Sir David Bell addressed the education sector on the history of reform at the British Library yesterday.
The vice chancellor of the University of Reading, speaking at a lecture organised by Tribal, was introduced as “one of the most influential educators of his generation”.
The underlining theme of Sir David’s speech on education reform was the inevitable tension between politicians acting with pace and constantly aware of the need to push reform forward, and the rhythm of schools and colleges, where big changes cannot simply be made in a year.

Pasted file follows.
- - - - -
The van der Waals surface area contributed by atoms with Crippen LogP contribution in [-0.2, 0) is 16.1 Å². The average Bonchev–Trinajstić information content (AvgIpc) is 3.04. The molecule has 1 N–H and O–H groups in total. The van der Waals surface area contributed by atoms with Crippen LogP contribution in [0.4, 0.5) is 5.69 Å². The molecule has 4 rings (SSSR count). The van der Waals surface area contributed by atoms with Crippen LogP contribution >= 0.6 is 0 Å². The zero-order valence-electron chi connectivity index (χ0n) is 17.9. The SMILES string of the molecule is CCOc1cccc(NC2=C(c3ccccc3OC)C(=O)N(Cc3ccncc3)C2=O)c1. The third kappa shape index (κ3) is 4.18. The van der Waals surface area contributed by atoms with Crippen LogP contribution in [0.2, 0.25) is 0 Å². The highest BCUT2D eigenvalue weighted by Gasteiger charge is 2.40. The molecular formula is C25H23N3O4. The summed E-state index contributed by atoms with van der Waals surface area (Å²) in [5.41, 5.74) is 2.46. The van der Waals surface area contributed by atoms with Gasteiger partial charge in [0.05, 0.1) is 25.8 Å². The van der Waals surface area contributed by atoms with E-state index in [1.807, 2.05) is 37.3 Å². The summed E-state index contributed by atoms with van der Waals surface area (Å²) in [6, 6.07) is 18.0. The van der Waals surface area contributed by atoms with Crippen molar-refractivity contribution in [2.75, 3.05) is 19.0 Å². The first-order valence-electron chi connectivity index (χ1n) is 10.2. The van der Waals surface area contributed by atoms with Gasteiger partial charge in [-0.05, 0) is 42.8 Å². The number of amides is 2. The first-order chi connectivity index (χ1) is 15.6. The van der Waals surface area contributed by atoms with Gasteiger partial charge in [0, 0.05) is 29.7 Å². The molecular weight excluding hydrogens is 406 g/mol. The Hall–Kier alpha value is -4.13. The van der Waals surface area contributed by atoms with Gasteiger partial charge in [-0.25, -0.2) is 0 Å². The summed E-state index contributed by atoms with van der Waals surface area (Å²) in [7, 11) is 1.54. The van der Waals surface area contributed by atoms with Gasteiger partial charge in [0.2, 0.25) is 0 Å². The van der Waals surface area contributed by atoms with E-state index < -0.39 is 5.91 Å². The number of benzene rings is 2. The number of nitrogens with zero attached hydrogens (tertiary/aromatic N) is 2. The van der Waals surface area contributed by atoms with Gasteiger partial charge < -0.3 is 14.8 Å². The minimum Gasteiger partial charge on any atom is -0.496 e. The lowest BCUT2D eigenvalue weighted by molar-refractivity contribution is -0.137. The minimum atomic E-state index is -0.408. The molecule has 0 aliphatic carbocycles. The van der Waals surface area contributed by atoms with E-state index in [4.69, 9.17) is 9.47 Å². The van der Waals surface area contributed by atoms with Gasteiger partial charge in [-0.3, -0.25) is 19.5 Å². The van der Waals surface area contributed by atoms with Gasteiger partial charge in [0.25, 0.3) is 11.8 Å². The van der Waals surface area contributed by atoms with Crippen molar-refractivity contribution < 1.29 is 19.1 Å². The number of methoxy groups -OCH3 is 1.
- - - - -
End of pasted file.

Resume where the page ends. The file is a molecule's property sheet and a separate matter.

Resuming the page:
The former chief Ofsted inspector said that the “real test” for ministers, civil servants and others seeking to drive reform is to stay focused and not “litter” the political landscape.
Sir David, who previously worked as permanent secretary at the Department for Education (DfE), highlighted three significant aspects of successful reform. He stated that “certainty can be overrated”, “boldness matters” and that “culmulative effects matter”.
The importance of “boldness” was particularly referenced throughout his speech. He said that his idea of short notice inspections was based on a “hunch”, but were not “a mad idea”. He warned the audience to “be wary of those who push too hard on the evidence question”, explaining that it can be a sophisticated way of blocking change and innovation.
A paper detailing further insight can be accessed on the event organiser’s website.